In Swaziland, the majority of transport is done by vehicle or minibus.
Kombis, or minibuses, are common, although they may be perplexing. These are tiny vans that, like comparable forms of transportation throughout the globe such as the jitney, matatu, or dolmus, collect as many passengers as possible while moving in a general direction. These vans are often driven by relatively young men in Swaziland, and most have helpers who estimate and collect fares, inquire about your route, and change money.
As of January 2008, prices vary from SZL5 for 5 minute rides to SZL10 for 30 minute journeys to SZL30 for longer trips. It’s very improbable that you’ll get overcharged.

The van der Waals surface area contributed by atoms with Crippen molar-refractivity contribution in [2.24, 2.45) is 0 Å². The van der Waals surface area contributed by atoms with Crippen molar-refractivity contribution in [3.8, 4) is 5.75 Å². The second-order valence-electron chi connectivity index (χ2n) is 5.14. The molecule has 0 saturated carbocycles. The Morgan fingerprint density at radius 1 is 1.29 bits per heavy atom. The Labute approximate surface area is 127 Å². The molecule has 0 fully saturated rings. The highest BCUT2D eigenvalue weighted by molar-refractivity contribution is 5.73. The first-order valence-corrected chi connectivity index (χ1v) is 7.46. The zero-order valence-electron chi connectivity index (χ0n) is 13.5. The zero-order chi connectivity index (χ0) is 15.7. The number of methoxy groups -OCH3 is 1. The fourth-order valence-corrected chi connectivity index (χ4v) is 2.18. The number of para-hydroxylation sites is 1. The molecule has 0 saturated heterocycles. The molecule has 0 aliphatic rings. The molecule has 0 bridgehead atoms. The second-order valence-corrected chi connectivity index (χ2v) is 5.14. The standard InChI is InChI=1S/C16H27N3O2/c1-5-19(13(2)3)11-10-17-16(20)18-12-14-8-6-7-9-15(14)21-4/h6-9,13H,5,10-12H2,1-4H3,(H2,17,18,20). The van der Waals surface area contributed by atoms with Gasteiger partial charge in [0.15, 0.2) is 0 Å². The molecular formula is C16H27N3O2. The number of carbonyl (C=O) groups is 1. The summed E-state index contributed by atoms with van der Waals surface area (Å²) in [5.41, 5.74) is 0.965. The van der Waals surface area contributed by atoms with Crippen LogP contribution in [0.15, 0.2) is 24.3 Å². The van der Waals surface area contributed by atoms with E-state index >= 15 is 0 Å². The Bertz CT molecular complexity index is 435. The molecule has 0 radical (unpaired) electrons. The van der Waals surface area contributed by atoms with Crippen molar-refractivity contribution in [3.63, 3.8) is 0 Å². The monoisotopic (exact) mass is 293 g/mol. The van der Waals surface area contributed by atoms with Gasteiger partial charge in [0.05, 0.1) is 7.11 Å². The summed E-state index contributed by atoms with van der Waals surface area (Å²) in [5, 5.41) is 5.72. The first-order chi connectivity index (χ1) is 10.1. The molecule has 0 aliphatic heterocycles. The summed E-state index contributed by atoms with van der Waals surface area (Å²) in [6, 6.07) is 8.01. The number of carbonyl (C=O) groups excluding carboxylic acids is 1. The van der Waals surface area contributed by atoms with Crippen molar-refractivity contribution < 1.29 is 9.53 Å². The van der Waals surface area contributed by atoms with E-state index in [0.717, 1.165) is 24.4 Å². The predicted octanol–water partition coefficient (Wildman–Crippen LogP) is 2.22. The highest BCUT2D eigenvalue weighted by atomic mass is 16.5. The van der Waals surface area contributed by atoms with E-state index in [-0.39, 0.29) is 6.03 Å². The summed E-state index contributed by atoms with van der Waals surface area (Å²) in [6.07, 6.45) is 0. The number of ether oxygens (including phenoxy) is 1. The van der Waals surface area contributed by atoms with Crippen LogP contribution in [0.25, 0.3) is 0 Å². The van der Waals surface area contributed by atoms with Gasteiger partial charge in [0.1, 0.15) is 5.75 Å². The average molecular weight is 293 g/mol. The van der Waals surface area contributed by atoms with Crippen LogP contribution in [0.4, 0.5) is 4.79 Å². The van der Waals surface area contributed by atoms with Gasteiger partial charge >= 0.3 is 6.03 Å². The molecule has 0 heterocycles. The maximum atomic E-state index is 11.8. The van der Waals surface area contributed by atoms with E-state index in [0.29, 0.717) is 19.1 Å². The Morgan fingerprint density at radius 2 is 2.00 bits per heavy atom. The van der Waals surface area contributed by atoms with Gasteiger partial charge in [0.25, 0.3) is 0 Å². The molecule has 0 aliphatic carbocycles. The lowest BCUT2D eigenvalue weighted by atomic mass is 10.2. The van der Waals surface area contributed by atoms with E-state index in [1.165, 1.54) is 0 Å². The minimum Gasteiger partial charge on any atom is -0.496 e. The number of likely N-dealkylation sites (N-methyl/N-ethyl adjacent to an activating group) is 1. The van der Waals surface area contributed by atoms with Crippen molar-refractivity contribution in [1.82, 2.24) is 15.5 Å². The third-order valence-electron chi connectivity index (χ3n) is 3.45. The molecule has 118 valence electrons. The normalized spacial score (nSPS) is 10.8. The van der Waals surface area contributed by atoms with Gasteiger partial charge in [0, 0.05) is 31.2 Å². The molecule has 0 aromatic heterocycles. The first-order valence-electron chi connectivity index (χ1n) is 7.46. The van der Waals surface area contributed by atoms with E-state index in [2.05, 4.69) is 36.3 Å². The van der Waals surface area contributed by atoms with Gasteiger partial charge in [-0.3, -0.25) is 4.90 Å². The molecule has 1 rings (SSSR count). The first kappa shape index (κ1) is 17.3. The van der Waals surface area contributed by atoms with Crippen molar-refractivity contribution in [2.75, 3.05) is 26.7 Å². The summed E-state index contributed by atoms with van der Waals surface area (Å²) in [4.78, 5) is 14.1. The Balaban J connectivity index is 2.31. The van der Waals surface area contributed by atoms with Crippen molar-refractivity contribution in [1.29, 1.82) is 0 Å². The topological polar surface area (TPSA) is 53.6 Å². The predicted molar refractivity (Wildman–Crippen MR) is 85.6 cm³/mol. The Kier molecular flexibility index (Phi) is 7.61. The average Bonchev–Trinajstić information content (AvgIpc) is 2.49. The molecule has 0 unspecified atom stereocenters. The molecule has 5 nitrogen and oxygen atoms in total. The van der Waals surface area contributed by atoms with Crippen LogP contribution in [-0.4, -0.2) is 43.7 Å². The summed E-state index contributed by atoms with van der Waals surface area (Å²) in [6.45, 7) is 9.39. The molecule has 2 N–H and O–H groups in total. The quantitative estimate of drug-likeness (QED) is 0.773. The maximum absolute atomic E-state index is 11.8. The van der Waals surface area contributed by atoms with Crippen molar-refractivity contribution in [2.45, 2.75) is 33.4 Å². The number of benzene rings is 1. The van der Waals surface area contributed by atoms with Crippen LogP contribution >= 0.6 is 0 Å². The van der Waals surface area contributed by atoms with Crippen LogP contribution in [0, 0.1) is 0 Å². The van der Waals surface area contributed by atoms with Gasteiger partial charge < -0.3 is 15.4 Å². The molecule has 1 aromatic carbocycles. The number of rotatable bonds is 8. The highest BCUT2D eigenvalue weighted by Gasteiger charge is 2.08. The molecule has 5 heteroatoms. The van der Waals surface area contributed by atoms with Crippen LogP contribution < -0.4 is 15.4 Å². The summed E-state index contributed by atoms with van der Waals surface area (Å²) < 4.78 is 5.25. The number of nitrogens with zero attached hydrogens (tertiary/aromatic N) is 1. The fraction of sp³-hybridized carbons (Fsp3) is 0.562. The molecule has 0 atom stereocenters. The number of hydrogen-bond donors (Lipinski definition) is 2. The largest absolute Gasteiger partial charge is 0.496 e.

Expect packed seats, loud radios, and sometimes erratic driving. If bigger Sprinter vans are available, they are a safer and quicker option.
Minibuses are frequently flagged down on major highways. Larger cities are often used as minibus hubs or linkages. Manzini, Mbabane, Pigg’s Peak, Nhlangano, Siteki, and Big Bend are also major centers. Finding the right bus may be difficult, so if you’re having trouble, inquire quietly. The front bumpers of kombis usually have destinations inscribed on them. Young guys will shout out the destinations and be helpful in directing you to the proper kombi at a bus station (or bus queue), but always double verify with the passengers. You will be encouraged to keep an eye on your things, since such locations, such as all bus terminals throughout the globe, have disproportionately higher crime rates. At night, stay clear from these bus stops.
Traveling after dark is very tough. The only other alternative is to take a cab. Keep a few of taxi driver’s phone numbers on hand if you’re staying in Mbabane or Manzini. Taxi drivers have a tendency to overcharge.